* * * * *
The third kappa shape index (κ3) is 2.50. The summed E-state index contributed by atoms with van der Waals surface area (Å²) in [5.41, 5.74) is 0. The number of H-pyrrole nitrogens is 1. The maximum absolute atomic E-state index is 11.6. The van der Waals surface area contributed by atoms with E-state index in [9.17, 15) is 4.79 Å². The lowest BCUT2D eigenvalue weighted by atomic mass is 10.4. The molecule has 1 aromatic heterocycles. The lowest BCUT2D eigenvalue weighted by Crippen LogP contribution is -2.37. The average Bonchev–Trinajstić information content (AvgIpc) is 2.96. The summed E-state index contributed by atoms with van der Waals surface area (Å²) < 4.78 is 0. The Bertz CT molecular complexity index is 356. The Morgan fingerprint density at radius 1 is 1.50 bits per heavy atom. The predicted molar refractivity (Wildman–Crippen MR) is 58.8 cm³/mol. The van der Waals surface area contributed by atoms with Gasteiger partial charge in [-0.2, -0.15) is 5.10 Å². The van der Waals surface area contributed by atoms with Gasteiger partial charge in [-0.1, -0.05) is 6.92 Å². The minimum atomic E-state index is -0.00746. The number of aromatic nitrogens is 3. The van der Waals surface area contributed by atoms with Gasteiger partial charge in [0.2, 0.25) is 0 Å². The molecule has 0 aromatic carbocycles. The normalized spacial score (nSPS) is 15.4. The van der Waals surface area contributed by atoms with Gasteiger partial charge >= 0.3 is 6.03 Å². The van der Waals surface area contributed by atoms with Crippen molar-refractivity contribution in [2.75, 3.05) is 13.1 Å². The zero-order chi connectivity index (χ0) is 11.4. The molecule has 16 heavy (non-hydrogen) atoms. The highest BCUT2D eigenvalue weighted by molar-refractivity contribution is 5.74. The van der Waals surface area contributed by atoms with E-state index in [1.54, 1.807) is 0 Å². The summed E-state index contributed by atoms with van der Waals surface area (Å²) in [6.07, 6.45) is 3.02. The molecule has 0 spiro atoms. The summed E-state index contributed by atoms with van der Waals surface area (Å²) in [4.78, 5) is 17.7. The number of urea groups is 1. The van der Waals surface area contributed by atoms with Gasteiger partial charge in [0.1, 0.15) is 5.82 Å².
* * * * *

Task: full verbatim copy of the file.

The third kappa shape index (κ3) is 2.50. The summed E-state index contributed by atoms with van der Waals surface area (Å²) in [5.41, 5.74) is 0. The number of H-pyrrole nitrogens is 1. The maximum absolute atomic E-state index is 11.6. The van der Waals surface area contributed by atoms with E-state index in [9.17, 15) is 4.79 Å². The lowest BCUT2D eigenvalue weighted by atomic mass is 10.4. The molecule has 1 aromatic heterocycles. The lowest BCUT2D eigenvalue weighted by Crippen LogP contribution is -2.37. The average Bonchev–Trinajstić information content (AvgIpc) is 2.96. The summed E-state index contributed by atoms with van der Waals surface area (Å²) < 4.78 is 0. The Bertz CT molecular complexity index is 356. The Morgan fingerprint density at radius 1 is 1.50 bits per heavy atom. The predicted molar refractivity (Wildman–Crippen MR) is 58.8 cm³/mol. The van der Waals surface area contributed by atoms with Gasteiger partial charge in [-0.2, -0.15) is 5.10 Å². The van der Waals surface area contributed by atoms with Gasteiger partial charge in [-0.1, -0.05) is 6.92 Å². The minimum atomic E-state index is -0.00746. The number of aromatic nitrogens is 3. The van der Waals surface area contributed by atoms with Gasteiger partial charge in [0.2, 0.25) is 0 Å². The molecule has 0 aromatic carbocycles. The normalized spacial score (nSPS) is 15.4. The van der Waals surface area contributed by atoms with Gasteiger partial charge >= 0.3 is 6.03 Å². The van der Waals surface area contributed by atoms with Crippen molar-refractivity contribution in [2.75, 3.05) is 13.1 Å². The zero-order chi connectivity index (χ0) is 11.4. The molecule has 16 heavy (non-hydrogen) atoms. The highest BCUT2D eigenvalue weighted by molar-refractivity contribution is 5.74. The van der Waals surface area contributed by atoms with E-state index in [1.54, 1.807) is 0 Å². The summed E-state index contributed by atoms with van der Waals surface area (Å²) in [6.07, 6.45) is 3.02. The molecule has 0 spiro atoms. The summed E-state index contributed by atoms with van der Waals surface area (Å²) in [4.78, 5) is 17.7. The number of urea groups is 1. The van der Waals surface area contributed by atoms with Gasteiger partial charge in [0.1, 0.15) is 5.82 Å².